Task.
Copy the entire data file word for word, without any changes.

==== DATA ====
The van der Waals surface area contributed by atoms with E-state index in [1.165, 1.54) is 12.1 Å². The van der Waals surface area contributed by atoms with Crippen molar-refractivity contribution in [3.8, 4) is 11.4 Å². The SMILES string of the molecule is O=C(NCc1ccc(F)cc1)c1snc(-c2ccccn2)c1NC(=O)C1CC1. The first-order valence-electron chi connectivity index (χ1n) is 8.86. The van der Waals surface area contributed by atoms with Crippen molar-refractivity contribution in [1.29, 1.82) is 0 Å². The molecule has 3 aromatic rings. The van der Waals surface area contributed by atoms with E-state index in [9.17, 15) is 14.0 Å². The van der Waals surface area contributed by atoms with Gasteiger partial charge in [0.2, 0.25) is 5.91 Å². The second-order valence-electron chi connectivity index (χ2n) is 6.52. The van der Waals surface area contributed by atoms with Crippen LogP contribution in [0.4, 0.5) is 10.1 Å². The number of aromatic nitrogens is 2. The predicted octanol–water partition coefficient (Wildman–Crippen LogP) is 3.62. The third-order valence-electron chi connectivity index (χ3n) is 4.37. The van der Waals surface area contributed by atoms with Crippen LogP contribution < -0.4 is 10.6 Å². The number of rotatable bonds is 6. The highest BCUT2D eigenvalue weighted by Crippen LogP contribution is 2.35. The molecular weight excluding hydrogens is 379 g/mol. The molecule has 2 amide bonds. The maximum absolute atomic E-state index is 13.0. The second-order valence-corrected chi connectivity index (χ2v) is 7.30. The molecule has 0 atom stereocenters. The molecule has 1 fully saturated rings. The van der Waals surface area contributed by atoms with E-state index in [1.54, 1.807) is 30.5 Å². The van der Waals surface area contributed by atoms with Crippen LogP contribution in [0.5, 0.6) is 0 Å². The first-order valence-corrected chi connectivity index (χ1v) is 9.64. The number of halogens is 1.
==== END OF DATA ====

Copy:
The van der Waals surface area contributed by atoms with E-state index in [1.165, 1.54) is 12.1 Å². The van der Waals surface area contributed by atoms with Crippen molar-refractivity contribution in [3.8, 4) is 11.4 Å². The SMILES string of the molecule is O=C(NCc1ccc(F)cc1)c1snc(-c2ccccn2)c1NC(=O)C1CC1. The first-order valence-electron chi connectivity index (χ1n) is 8.86. The van der Waals surface area contributed by atoms with Crippen molar-refractivity contribution in [1.29, 1.82) is 0 Å². The molecule has 3 aromatic rings. The van der Waals surface area contributed by atoms with E-state index in [9.17, 15) is 14.0 Å². The van der Waals surface area contributed by atoms with Gasteiger partial charge in [0.2, 0.25) is 5.91 Å². The second-order valence-electron chi connectivity index (χ2n) is 6.52. The van der Waals surface area contributed by atoms with Crippen LogP contribution in [0.4, 0.5) is 10.1 Å². The number of aromatic nitrogens is 2. The predicted octanol–water partition coefficient (Wildman–Crippen LogP) is 3.62. The third-order valence-electron chi connectivity index (χ3n) is 4.37. The van der Waals surface area contributed by atoms with Crippen LogP contribution < -0.4 is 10.6 Å². The number of rotatable bonds is 6. The highest BCUT2D eigenvalue weighted by Crippen LogP contribution is 2.35. The molecular weight excluding hydrogens is 379 g/mol. The molecule has 2 amide bonds. The maximum absolute atomic E-state index is 13.0. The second-order valence-corrected chi connectivity index (χ2v) is 7.30. The molecule has 0 atom stereocenters. The molecule has 1 fully saturated rings. The van der Waals surface area contributed by atoms with E-state index in [1.54, 1.807) is 30.5 Å². The van der Waals surface area contributed by atoms with Crippen LogP contribution in [0.5, 0.6) is 0 Å². The first-order valence-corrected chi connectivity index (χ1v) is 9.64. The number of halogens is 1.